accounts, was sold into slavery as a boy but
then rose to become a powerful figure in ancient
Egypt, second only to the pharaoh.
Jewish devotees at times go to the tomb under
Israel Defence Forces escort at night to pray.
Christians also consider Joseph s Tomb a holy
site. It s been targeted before---including in 2011
when vandals painted swastikas on its walls.
According to a Palestinian official, people
went to the site early yesterday to erect a bar-
ricade to thwart Israeli troops from demolishing
homes, a key bone of contention in the Mideast.
Israeli officials say tearing down homes of ter-
rorists can deter future attacks, while Palestinians
see the tactic as unfair collective punishment
that hurts innocent women and children.
At some point, a group tried to set fire to
Joseph s Tomb, said the official, who did not
want to be named.
But Palestinian security forces pushed out
the crowd and managed to put out the fire.
Palestinian Authority President Mahmoud
Abbas---whom Israeli officials have accused of
not being vocal enough in condemning attacks
on Israeli civilians---quickly spoke out about the
torching of the religious site.
"These kinds of acts, or any other acts that
violate the law and order...offend our culture,
religion and morals," Abbas said, according to
WAFA, the official Palestinian news agency.
IDF spokesman Peter Lerner promised action.
"The burning and desecration of Joseph s
Tomb...is a blatant violation and contradiction
of the basic value of freedom of worship," Lerner
"The IDF will take all measures to bring the
perpetrators of this despicable act to justice,
restore the site to its previous condition and
ensure that the freedom of worship returns to
Joseph s Tomb."
Russia is imposing a "full embargo"
on food imports from the EU, US and
some other Western countries, in
response to sanctions over Ukraine.
Prime Minister Dmitry Medvedev
said it would include fruit, vegetables,
meat, fish, milk and dairy imports.
Australia, Canada and Norway are
The latest developments come
during heightened tensions between
Russia and the West over Ukraine,
where heavy shelling was reported in
the eastern rebel stronghold of
Donetsk on Thursday.
The Russian government is also
considering banning transit flights for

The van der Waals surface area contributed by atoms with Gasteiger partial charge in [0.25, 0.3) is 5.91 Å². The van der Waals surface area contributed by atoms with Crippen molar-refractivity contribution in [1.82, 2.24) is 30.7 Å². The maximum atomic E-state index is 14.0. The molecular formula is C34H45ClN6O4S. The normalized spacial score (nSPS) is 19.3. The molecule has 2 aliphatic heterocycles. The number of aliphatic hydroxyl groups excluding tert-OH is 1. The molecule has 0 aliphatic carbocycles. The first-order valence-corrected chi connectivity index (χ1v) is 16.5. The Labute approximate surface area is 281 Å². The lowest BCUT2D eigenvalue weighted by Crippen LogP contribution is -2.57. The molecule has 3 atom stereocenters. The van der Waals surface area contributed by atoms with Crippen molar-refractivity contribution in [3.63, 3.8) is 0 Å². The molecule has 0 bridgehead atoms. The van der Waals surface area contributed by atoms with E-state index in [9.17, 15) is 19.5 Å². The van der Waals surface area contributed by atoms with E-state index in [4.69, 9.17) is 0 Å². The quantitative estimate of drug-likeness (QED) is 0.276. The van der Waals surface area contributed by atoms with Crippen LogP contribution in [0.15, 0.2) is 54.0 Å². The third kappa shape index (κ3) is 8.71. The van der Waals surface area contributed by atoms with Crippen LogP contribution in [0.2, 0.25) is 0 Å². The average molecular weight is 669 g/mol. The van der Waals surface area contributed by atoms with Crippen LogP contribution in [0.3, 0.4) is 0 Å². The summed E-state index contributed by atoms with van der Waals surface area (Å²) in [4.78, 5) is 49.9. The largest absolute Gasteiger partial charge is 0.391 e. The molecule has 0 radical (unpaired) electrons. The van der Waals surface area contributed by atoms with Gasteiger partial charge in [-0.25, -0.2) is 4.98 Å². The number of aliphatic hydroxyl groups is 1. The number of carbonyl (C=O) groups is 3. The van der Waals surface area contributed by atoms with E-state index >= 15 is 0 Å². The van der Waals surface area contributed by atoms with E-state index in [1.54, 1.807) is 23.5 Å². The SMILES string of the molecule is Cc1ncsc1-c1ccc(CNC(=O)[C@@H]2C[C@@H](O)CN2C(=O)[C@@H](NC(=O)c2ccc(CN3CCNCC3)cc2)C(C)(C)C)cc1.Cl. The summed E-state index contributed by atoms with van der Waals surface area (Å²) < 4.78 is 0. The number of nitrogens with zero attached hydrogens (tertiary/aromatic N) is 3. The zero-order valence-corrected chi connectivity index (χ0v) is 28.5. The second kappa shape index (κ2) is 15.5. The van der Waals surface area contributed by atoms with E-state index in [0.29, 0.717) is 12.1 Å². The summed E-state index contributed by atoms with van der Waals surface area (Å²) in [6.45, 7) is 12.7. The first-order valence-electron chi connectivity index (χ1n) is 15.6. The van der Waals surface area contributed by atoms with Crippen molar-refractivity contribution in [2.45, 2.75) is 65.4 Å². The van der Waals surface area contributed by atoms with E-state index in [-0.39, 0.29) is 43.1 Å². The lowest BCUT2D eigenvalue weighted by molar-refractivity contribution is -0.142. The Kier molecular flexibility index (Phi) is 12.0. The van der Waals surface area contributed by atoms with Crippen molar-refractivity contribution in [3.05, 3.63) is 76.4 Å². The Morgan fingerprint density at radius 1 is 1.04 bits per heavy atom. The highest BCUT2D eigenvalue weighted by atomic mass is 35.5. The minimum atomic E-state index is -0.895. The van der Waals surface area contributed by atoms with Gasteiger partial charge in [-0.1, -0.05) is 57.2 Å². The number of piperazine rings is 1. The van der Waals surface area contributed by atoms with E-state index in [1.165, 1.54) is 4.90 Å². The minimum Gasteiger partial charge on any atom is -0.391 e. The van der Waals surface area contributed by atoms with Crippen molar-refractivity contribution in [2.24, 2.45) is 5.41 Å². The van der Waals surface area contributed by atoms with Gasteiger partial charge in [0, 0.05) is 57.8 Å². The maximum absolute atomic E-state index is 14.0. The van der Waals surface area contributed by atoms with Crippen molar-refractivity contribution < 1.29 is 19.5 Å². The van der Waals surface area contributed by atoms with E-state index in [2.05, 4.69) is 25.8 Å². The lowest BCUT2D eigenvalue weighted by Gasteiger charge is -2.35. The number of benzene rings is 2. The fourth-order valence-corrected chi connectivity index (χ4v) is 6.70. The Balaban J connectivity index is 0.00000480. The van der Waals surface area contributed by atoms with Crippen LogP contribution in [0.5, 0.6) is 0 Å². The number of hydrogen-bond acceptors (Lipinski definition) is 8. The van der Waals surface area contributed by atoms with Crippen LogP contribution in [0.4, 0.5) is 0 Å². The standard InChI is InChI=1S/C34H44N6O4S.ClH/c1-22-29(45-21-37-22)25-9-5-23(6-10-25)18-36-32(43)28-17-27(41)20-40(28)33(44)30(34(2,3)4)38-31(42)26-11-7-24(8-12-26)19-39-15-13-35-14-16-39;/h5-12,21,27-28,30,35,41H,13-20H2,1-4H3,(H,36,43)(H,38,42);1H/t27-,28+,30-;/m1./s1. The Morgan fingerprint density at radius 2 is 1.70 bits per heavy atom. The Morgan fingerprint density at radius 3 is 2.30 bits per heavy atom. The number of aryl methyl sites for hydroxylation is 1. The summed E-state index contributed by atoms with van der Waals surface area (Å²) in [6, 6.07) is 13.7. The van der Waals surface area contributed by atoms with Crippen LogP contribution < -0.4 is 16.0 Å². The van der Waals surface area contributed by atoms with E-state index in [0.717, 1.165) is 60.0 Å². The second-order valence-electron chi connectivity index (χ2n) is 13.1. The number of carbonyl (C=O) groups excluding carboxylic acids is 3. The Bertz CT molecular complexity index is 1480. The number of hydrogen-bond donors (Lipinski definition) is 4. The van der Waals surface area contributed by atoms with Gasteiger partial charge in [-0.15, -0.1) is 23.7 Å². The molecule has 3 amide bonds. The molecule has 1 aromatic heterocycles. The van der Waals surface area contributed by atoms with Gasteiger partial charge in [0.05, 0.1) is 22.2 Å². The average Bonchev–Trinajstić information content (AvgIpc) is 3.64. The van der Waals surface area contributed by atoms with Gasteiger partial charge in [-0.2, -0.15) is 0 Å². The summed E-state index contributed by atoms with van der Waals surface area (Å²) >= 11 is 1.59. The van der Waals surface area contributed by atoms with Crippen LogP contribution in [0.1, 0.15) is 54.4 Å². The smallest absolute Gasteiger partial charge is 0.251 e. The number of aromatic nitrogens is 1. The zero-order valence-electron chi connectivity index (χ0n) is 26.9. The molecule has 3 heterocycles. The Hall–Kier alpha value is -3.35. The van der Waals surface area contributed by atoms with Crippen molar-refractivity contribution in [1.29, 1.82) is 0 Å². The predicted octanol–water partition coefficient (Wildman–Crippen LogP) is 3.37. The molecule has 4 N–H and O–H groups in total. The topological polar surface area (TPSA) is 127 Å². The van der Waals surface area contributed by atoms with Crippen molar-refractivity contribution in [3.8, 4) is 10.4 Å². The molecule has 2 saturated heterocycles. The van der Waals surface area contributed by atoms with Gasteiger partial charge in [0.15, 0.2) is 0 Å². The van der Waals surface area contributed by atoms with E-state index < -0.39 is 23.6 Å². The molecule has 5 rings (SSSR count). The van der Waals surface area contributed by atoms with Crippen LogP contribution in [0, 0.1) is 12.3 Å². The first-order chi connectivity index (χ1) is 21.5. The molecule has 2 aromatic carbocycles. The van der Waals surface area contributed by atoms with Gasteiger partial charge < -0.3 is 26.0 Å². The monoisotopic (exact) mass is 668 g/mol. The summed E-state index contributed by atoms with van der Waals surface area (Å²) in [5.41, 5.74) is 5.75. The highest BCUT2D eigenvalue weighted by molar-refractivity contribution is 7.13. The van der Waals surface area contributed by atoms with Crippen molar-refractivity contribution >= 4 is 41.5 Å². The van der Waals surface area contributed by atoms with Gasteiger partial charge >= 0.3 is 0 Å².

EU and US airlines in retaliation for
sanctions over Ukraine, he said.
EU food exports to Russia last year
were worth 11.8bn euros.
Russia was the EU's second-biggest
market for food exports after the US.
Turkish officials have stressed
that a plan agreed by EU officials for
joint action with Turkey on the
migrant crisis has not been finalised.
The leaders agreed to speed up
visa liberalisation talks for Turks if
Turkey stems the influx.
They also promised to "re-
energise" talks on Turkey joining the
EU and to consider more aid.
However, Turkey's Foreign
Minister Feridun Sinirlioglu said the
agreement was still a draft.
He called the financial measures
proposed by the EU "unacceptable,"
according to the AFP news agency.
Earlier Turkish President Recep
Tayyip Erdogan had made scathing
criticisms of Europe's reaction to the
"They announce they'll take in
30,000 to 40,000 refugees and then
they are nominated for the Nobel for
that. We are hosting two and a half
million refugees but nobody cares,"
Modi to open secret files in challenge to Gandhi dynasty
A devotee of the Chinese Samkong Shrine walks with knives pierced through his cheeks
during a procession celebrating the annual vegetarian festival in Phuket, Thailand, yesterday.
The festival, featuring face-piercing, spirit mediums and strict vegetarianism celebrates the
local Chinese community's belief that abstinence from meat and various stimulants during the
ninth lunar month of the Chinese calendar will help them obtain good health and peace of
mind. REUTERS PHOTO
site set ablaze
Anger over killing of
Zimbabwe's 'largest' elephant
Russia hits West with
food import ban
Turkey says no deal
done on EU action plan
Nigerian general jailed
over Boko Haram attack